- reed instrument
a wind instrument with a single or double reed, as a saxophone or an oboe. Also called reed.
* * *Any musical wind instrument that sounds when the player's breath or air from a wind chamber causes a reed (a thin blade of cane or metal) to vibrate, thereby setting up a sound wave in an enclosed air column or in the open air.Reed pipes have single or double reeds. A double reed, as in the oboe or bassoon, consists of two cane blades tied together that beat against each other. A single reed may hit against a frame (beating reeds), as in the clarinet or saxophone, or it may vibrate freely through a closely fitting frame (free reeds), as in a harmonica or accordion. Beating reeds in woodwind instruments depend on the pipe's sounding length (as determined by the fingering) to determine the pitch. Free reeds have their own single pitch, determined by their thickness and length. See also English horn; shawm.
* * *in music, any of several wind instruments (aerophones) that sound when the player's breath or air from a wind chamber causes a reed (a thin blade of cane or metal) to vibrate, thereby setting up a sound wave in an enclosed air column (in reed pipes) or in the open air (usually free reeds). Reed pipes have single or double reeds. Double reeds (as in the shawm) are believed to be older. They were originally tubes of cane pinched flat to form a slit whose edges vibrated in and out under the player's breath. Later, two blades were tied together, or (in Europe) one was doubled back and slit. Single reeds may hit against a frame (beating reeds), as in a clarinet mouthpiece, or may vibrate freely through a closely fitting frame (free reeds), as in an accordion; the term single reed usually refers to a beating reed.Reed pipes, such as clarinets and oboes (oboe), follow the acoustical principles of pipes, the pipe length determining pitch and the shape of its bore strongly affecting timbre (tone colour). An exception is a regal pipe of an organ, which is built so that the pipe acts solely as a timbre-influencing resonator; the beating reed itself determines the pitch, as with free reeds.A free reed may be carefully cut from the material of its frame, leaving one end attached (as in Southeast Asia), or may be a separate blade attached to the frame (as in Europe). Its thickness and length determine its pitch. The simplest example is a ribbon reed—a blade of grass or bark held taut in front of the player's mouth and vibrated by his breath. Its use in sophisticated instruments originated in ancient Southeast Asia and reached Europe during the Crusades. Because free-reed instruments cause sound vibrations in unenclosed air, they are classified as free aerophones (as opposed to pipes). But in Southeast Asia, free-reed pipes are also made.The ancient beating reed continues to be used in peasant reed pipes and hornpipes in Europe and Asia and in the bagpipe. Its use in European art music, apart from the medieval regal, dates from the late 17th century, in experiments leading to the clarinet. The ancient double reed was used in the Greek aulos and its precursors and later in the shawm and its relatives, which were played from Mediterranean lands eastward to China. The clarinet, oboe, and other reed pipes, together with the flutes, are referred to as woodwind instruments. See also wind instrument; woodwind.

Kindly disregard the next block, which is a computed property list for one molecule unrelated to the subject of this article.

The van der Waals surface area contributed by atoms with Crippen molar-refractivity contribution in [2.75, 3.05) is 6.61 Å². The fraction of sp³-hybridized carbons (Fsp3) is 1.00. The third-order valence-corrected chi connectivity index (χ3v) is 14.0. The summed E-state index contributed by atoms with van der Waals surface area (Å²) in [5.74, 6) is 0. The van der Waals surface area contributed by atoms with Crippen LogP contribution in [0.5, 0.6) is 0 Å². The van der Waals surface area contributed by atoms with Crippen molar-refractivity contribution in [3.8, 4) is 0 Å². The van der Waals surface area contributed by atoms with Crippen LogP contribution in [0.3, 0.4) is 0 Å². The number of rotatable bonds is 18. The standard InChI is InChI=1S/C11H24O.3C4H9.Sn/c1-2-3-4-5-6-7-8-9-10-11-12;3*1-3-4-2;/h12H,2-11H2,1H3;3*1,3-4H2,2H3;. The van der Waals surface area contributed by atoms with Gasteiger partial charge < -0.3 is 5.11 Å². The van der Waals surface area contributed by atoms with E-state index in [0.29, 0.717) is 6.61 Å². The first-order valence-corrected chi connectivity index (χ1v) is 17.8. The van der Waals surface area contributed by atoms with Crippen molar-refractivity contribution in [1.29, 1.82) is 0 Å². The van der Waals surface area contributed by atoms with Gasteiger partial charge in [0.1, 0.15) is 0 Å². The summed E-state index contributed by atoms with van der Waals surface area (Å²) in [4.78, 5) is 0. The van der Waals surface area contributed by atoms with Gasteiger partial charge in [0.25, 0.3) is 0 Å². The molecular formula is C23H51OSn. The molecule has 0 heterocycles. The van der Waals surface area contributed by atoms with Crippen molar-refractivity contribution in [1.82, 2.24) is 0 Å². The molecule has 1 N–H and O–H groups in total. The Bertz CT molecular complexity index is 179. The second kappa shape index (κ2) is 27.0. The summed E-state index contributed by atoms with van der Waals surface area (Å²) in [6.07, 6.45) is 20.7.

* * *